Fig. 2
figure 2

WST-1 assay of T47D cells stimulated with MTE. The grey bars represent the optical density of T47D cells after the incubation with different concentrations of MTE (5, 10 and 50 µg/ml) for 72 h. The white bars represent the control group. The top of each bar represents the mean ± standard error (SE). MTE induced a significant reduction of cell proliferation at every concentration. Significant results are linked and marked with asterisks (p < 0.05*, p < 0.01**, p < 0.001***)

PCR for PPARγ expression on mRNA level

To detect changes of PPARγ mRNA expression after incubation of T47D cells with different MTE concentration, TaqMan® PCR was performed. To analyze the results, the comparative 2−ΔΔCq method was used. The x fold expression of mRNA in comparison to the control increased in a dose-dependent manner. Whereas at the concentrations of 5 µg/ml and 10 µg/ml mRNA expression of PPARγ was numerically higher than control, this increase was only statistically significant at the highest concentration of 50 µg/ml MTE (5 µg/ml MTE: p = 0.539; 10 µg/ml MTE: p = 0.163; 50 µg/ml MTE: p = 0.029). Results are shown in Fig. 3.

Fig. 3
figure 3

The bar chart represents the relative PPARγ expression on mRNA level in T47D cells after incubation with three different concentrations of MTE (5, 10 and 50 µg/ml) or the control solution for 2 h. mRNA levels were detected via TaqMan® real-time PCR. The values on the y axis are show ratios of stimulated and control expression levels. The top of each bar represents the mean ± SE. Statistical significance was achieved at the highest concentration of MTE (p = 0.029) and is marked with one asterisks

Western blot for PPARγ on protein level

To investigate PPARγ expression on a protein level, a western blot was applied. At all MTE concentrations PPARγ expression increased in a dose-dependent manner in comparison to the control cells. PPARγ expression was significantly elevated at MTE concentrations of 10 and 50 µg/ml (5 µg/ml MTE: p = 0.315; 10 µg/ml MTE: p < 0.001; 50 µg/ml MTE: p < 0.001). Results are shown in Fig. 4.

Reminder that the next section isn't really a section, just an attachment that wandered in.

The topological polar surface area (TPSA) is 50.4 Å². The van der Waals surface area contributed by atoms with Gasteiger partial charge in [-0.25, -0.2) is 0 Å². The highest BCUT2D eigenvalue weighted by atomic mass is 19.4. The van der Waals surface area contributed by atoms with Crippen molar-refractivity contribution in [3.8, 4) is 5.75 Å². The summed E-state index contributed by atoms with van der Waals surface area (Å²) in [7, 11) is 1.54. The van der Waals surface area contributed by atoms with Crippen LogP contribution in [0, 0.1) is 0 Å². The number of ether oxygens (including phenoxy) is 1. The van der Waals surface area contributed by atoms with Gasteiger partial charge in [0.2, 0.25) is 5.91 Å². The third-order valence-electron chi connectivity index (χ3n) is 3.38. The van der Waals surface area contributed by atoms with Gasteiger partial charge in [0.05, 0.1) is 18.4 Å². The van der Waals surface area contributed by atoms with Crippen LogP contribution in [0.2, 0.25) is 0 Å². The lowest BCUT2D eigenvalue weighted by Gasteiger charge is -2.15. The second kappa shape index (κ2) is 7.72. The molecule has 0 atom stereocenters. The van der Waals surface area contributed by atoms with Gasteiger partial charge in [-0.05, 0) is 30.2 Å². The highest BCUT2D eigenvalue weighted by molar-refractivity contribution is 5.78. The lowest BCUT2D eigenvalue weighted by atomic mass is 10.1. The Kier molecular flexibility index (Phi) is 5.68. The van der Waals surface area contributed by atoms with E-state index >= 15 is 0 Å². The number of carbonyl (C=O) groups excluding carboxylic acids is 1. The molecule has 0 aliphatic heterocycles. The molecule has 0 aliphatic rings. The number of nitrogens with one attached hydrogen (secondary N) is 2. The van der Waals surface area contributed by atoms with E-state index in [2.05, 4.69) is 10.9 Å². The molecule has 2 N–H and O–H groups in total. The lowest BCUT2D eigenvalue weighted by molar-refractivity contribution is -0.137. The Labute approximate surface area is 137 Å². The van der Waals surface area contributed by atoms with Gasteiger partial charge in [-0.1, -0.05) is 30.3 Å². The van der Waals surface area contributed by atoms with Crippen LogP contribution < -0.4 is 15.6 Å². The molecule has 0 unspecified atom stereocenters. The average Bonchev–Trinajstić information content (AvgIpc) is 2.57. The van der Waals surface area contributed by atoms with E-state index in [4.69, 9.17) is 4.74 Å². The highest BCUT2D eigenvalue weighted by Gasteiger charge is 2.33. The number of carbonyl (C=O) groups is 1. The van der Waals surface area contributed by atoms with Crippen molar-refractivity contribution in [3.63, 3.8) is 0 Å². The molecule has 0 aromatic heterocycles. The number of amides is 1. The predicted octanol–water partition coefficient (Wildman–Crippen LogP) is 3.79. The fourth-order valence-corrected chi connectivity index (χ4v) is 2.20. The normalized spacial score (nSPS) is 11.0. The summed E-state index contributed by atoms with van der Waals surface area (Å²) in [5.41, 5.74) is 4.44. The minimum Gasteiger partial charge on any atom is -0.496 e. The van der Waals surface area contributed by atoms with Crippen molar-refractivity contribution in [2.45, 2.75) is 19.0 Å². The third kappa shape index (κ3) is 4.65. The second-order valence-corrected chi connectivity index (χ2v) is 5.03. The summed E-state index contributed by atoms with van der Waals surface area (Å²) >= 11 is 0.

Fig. 4
figure 4

The bar chart shows the PPARγ protein expression in T47D cells after stimulation with different concentrations of MTE compared to control. The top of each bar represents the mean ± SE. MTE induced a significant upregulation of PPARγ expression on protein level at MTE concentrations of 10 µg/ml and 50 µg/ml. Significant differences between groups are linked and marked with asterisks (p < 0.001***)


To our knowledge, this is the first study investigating the effect of MTE on PPARγ expression in T47D breast cancer cells. Natural substances have a long history in the prevention and treatment of neoplasms [37]. Green tea and matcha tea—with their chemical compounds including vitamins, phenolic acids, quercetin and catechins—have been associated with health benefits such as anti-inflammatory and anti-carcinogenic effects [38]. EGCG is the most abundant catechin in matcha tea. Its potent growth inhibitory effects have been demonstrated in various cell lines [39, 40]. A possible anti-carcinogenic effect of EGCG on the estrogen receptor positive, HER2 negative, T47D cell line has been investigated in the past yielding controversial results. While Moradzadeh et al. were able to demonstrate decreased cell viability after treatment with EGCG [31], Zeng et al. could not find an anti-carcinogenic effect of EGCG on T47D cells alone [32]. We therefore wanted to investigate the potential antiproliferative effects and effects on PPARγ expression of matcha tea extract on T47D cells. In this study, we used an extract instead of its individual active compounds to evaluate the cumulative and synergistic anti-carcinogenic effect of all active compounds in MT. In previous studies, we could demonstrate anti-carcinogenic effects on both ER/PR receptor-positive and -negative breast cancer cells using GT, MT, EGCG and quercetin [40]. Our hypothesis in this trial was that PPARγ induction may be responsible for some of the observed anti-carcinogenic effects.